On September 5, 2003, American magician and illusionist David Blaine stepped into a transparent Plexiglass box on the south bank of the Thames, near Tower Bridge – and began an endurance stunt he called ‘Above the Below.’

For more than six weeks, 30-year-old Blaine was locked inside this 3x7x7-foot box – which was suspended 30ft in the air – without any food or nutrients. His only nourishment was 4.5 litres of water a day.

An estimated 250,000 people came to see him during this fast – with millions more tuning in to live coverage on Channel 4 and Sky One (which came via a webcam installed in the box). Celebrities including Naomi Campbell, Pamela Anderson and Sir Paul McCartney paid a visit to the site, which was dubbed ‘Camp David’.

This being cynical Britain, however, not everyone was supportive. ‘Blaine-baiters’ – including tabloid newspapers – taunted, heckled and ridiculed the New Yorker during his stunt. People threw everything from eggs and fruit to beer cans and paint-filled balloons at his box, and tried to keep him awake with foghorns and drums. At one point, a hamburger was even attached to a remote-controlled helicopter and flown up to the box to taunt him.

Blaine persisted despite the physical and mental suffering he was enduring, however – and said that the point of Above the Below was to demonstrate that the power of the spirit is “greater than the flesh.” Towards the end of the stunt, he cited his mother’s death from cancer when he was 19 as an inspiration. “She was starving, she had cancer, she had surgery all the time, but yet she managed to smile always and find love through the worst of conditions,” Blaine explained. “And that’s what I think this is for me – it’s my way of finding beauty in suffering.”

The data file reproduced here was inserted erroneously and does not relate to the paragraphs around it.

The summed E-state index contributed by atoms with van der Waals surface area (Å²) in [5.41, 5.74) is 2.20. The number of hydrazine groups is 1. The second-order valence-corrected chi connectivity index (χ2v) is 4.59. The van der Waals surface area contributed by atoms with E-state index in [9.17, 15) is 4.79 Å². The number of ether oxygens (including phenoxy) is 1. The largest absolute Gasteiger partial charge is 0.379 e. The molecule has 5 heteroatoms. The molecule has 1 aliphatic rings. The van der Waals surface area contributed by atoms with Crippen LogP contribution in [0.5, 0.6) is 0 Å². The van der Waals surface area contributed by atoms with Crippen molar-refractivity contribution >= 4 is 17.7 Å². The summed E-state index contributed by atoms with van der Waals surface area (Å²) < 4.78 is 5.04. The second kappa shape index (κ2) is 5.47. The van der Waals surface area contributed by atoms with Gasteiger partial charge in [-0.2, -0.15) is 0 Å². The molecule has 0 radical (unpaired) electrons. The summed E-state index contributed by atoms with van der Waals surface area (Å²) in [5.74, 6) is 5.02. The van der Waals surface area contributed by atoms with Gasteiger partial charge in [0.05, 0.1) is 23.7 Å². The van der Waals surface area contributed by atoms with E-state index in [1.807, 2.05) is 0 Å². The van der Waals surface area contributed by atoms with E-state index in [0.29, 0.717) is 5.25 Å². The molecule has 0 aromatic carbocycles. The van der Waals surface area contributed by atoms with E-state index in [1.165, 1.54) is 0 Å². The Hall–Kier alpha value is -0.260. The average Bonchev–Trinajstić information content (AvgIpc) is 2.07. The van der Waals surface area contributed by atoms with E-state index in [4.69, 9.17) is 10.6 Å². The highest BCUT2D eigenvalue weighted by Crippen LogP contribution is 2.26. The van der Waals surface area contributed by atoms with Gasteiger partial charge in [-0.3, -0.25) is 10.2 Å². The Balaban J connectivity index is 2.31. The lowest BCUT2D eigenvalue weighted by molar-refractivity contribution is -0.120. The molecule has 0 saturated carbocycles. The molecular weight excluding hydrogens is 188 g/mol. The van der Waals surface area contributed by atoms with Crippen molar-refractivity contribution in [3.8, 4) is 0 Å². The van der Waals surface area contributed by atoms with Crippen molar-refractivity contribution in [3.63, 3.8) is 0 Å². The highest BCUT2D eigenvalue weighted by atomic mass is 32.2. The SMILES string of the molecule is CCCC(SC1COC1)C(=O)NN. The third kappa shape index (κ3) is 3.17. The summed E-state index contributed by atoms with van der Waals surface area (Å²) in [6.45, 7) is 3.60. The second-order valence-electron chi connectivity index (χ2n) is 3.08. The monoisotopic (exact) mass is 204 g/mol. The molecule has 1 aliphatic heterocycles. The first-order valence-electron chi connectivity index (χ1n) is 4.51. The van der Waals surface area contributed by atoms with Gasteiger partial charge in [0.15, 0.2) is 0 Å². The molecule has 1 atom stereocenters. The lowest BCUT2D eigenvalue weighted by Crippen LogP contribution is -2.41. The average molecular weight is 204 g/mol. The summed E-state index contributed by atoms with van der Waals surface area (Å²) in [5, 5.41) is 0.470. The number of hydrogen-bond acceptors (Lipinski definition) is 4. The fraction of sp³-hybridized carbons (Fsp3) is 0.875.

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Around 10,000 people from all over the world gathered to watch Blaine being released from his box on October 19 – 44 days after he had entered it. The day before, he had told his best friend Harmony Korine – with whom he had co-devised the stunt – that he was almost at breaking point; during his fast, he said he’d suffered heart palpitations, blurred vision and breathing difficulties.

With paramedics standing close by, the Perspex box was lowered to the ground, Blaine emerged and broke down in tears.

“I have learned more in that little box than I have in years,” he told the crowd. “I've learned how important it is to have a sense of humour and to laugh at everything – because nothing makes any sense anyway.

“I’ve learned how strong we all are as human beings. But most importantly, I’ve learned to appreciate all the simple things in life: a sunrise, a sunset, a smile from a stranger, a smile from a loved one. And I think you all so much. I love you all so much.”

He was quickly put on a stretcher and taken by ambulance to hospital, where he underwent tests and began refeeding under strict medical supervision.